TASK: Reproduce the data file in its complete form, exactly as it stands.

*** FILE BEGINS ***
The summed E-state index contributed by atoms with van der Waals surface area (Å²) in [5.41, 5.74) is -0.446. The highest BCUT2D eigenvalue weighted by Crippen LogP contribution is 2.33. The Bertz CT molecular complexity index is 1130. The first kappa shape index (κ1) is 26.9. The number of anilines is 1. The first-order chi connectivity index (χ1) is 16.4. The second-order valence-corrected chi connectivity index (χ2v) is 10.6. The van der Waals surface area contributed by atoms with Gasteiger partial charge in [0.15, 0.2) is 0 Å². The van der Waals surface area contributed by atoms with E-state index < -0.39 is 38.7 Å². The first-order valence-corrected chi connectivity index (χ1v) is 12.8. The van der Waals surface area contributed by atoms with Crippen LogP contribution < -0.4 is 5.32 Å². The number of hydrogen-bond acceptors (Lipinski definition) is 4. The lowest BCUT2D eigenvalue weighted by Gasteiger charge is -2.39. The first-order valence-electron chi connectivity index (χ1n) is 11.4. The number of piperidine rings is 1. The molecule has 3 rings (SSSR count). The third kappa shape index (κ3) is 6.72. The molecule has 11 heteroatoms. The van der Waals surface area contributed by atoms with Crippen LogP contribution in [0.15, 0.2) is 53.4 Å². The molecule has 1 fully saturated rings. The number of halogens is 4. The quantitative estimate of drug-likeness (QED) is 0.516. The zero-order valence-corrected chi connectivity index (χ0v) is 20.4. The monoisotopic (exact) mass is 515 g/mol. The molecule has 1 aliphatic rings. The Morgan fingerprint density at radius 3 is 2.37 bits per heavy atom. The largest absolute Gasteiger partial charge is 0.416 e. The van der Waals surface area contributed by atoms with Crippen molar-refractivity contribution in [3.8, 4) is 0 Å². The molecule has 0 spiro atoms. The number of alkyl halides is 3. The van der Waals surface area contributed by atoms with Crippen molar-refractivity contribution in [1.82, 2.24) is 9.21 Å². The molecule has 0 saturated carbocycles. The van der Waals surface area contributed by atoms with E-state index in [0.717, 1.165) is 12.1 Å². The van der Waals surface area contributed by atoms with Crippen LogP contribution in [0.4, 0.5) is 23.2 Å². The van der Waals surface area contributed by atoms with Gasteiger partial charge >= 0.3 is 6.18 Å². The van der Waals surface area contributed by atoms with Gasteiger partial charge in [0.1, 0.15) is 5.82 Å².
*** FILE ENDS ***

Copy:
The summed E-state index contributed by atoms with van der Waals surface area (Å²) in [5.41, 5.74) is -0.446. The highest BCUT2D eigenvalue weighted by Crippen LogP contribution is 2.33. The Bertz CT molecular complexity index is 1130. The first kappa shape index (κ1) is 26.9. The number of anilines is 1. The first-order chi connectivity index (χ1) is 16.4. The second-order valence-corrected chi connectivity index (χ2v) is 10.6. The van der Waals surface area contributed by atoms with Gasteiger partial charge in [0.15, 0.2) is 0 Å². The van der Waals surface area contributed by atoms with E-state index < -0.39 is 38.7 Å². The first-order valence-corrected chi connectivity index (χ1v) is 12.8. The van der Waals surface area contributed by atoms with Crippen LogP contribution < -0.4 is 5.32 Å². The number of hydrogen-bond acceptors (Lipinski definition) is 4. The lowest BCUT2D eigenvalue weighted by Gasteiger charge is -2.39. The first-order valence-electron chi connectivity index (χ1n) is 11.4. The number of piperidine rings is 1. The molecule has 3 rings (SSSR count). The third kappa shape index (κ3) is 6.72. The molecule has 11 heteroatoms. The van der Waals surface area contributed by atoms with Crippen LogP contribution in [0.15, 0.2) is 53.4 Å². The molecule has 1 fully saturated rings. The number of halogens is 4. The quantitative estimate of drug-likeness (QED) is 0.516. The zero-order valence-corrected chi connectivity index (χ0v) is 20.4. The monoisotopic (exact) mass is 515 g/mol. The molecule has 1 aliphatic rings. The Morgan fingerprint density at radius 3 is 2.37 bits per heavy atom. The largest absolute Gasteiger partial charge is 0.416 e. The van der Waals surface area contributed by atoms with Crippen molar-refractivity contribution in [3.8, 4) is 0 Å². The molecule has 0 spiro atoms. The number of alkyl halides is 3. The van der Waals surface area contributed by atoms with Crippen molar-refractivity contribution in [1.82, 2.24) is 9.21 Å². The molecule has 0 saturated carbocycles. The van der Waals surface area contributed by atoms with E-state index in [0.717, 1.165) is 12.1 Å². The van der Waals surface area contributed by atoms with Crippen LogP contribution in [0.4, 0.5) is 23.2 Å². The van der Waals surface area contributed by atoms with Gasteiger partial charge >= 0.3 is 6.18 Å². The van der Waals surface area contributed by atoms with Gasteiger partial charge in [0.1, 0.15) is 5.82 Å².